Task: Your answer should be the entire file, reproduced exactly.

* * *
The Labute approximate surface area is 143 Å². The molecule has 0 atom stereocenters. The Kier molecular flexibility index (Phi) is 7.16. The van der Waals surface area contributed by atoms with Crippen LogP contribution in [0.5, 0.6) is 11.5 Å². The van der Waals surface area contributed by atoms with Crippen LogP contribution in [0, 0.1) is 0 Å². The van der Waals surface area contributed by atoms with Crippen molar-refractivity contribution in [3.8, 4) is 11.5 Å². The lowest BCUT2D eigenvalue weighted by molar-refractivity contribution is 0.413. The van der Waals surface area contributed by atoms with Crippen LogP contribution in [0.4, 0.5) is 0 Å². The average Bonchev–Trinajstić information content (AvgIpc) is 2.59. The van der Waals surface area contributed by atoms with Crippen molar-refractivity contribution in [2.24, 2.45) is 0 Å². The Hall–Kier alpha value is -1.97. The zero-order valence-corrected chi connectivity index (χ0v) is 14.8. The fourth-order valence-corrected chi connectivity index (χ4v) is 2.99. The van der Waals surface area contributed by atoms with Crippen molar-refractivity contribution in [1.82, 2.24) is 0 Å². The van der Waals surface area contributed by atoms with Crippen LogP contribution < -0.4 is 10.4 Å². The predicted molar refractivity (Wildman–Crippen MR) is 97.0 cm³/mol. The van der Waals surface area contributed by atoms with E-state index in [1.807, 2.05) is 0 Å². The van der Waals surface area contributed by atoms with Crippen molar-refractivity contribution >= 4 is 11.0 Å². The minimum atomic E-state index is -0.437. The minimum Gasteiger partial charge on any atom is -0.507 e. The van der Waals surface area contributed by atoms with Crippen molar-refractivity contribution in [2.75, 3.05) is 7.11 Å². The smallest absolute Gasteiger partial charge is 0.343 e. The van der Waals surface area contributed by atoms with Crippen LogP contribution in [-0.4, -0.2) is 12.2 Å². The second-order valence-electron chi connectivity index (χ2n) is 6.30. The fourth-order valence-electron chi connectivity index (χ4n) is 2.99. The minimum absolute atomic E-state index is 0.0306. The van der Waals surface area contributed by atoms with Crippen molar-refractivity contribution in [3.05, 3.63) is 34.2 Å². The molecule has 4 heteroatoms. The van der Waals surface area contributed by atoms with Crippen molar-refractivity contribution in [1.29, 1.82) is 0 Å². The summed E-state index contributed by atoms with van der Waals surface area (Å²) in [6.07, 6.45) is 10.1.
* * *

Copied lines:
The Labute approximate surface area is 143 Å². The molecule has 0 atom stereocenters. The Kier molecular flexibility index (Phi) is 7.16. The van der Waals surface area contributed by atoms with Crippen LogP contribution in [0.5, 0.6) is 11.5 Å². The van der Waals surface area contributed by atoms with Crippen LogP contribution in [0, 0.1) is 0 Å². The van der Waals surface area contributed by atoms with Crippen molar-refractivity contribution in [3.8, 4) is 11.5 Å². The lowest BCUT2D eigenvalue weighted by molar-refractivity contribution is 0.413. The van der Waals surface area contributed by atoms with Crippen LogP contribution in [0.4, 0.5) is 0 Å². The average Bonchev–Trinajstić information content (AvgIpc) is 2.59. The van der Waals surface area contributed by atoms with Crippen molar-refractivity contribution in [2.24, 2.45) is 0 Å². The Hall–Kier alpha value is -1.97. The zero-order valence-corrected chi connectivity index (χ0v) is 14.8. The fourth-order valence-corrected chi connectivity index (χ4v) is 2.99. The van der Waals surface area contributed by atoms with Crippen molar-refractivity contribution in [1.82, 2.24) is 0 Å². The van der Waals surface area contributed by atoms with Crippen LogP contribution < -0.4 is 10.4 Å². The predicted molar refractivity (Wildman–Crippen MR) is 97.0 cm³/mol. The van der Waals surface area contributed by atoms with E-state index in [1.807, 2.05) is 0 Å². The van der Waals surface area contributed by atoms with Crippen molar-refractivity contribution >= 4 is 11.0 Å². The minimum atomic E-state index is -0.437. The minimum Gasteiger partial charge on any atom is -0.507 e. The van der Waals surface area contributed by atoms with Crippen molar-refractivity contribution in [2.75, 3.05) is 7.11 Å². The smallest absolute Gasteiger partial charge is 0.343 e. The van der Waals surface area contributed by atoms with Crippen LogP contribution in [-0.4, -0.2) is 12.2 Å². The second-order valence-electron chi connectivity index (χ2n) is 6.30. The fourth-order valence-electron chi connectivity index (χ4n) is 2.99. The minimum absolute atomic E-state index is 0.0306. The van der Waals surface area contributed by atoms with Crippen molar-refractivity contribution in [3.05, 3.63) is 34.2 Å². The molecule has 4 heteroatoms. The van der Waals surface area contributed by atoms with Crippen molar-refractivity contribution in [1.29, 1.82) is 0 Å². The summed E-state index contributed by atoms with van der Waals surface area (Å²) in [6.07, 6.45) is 10.1.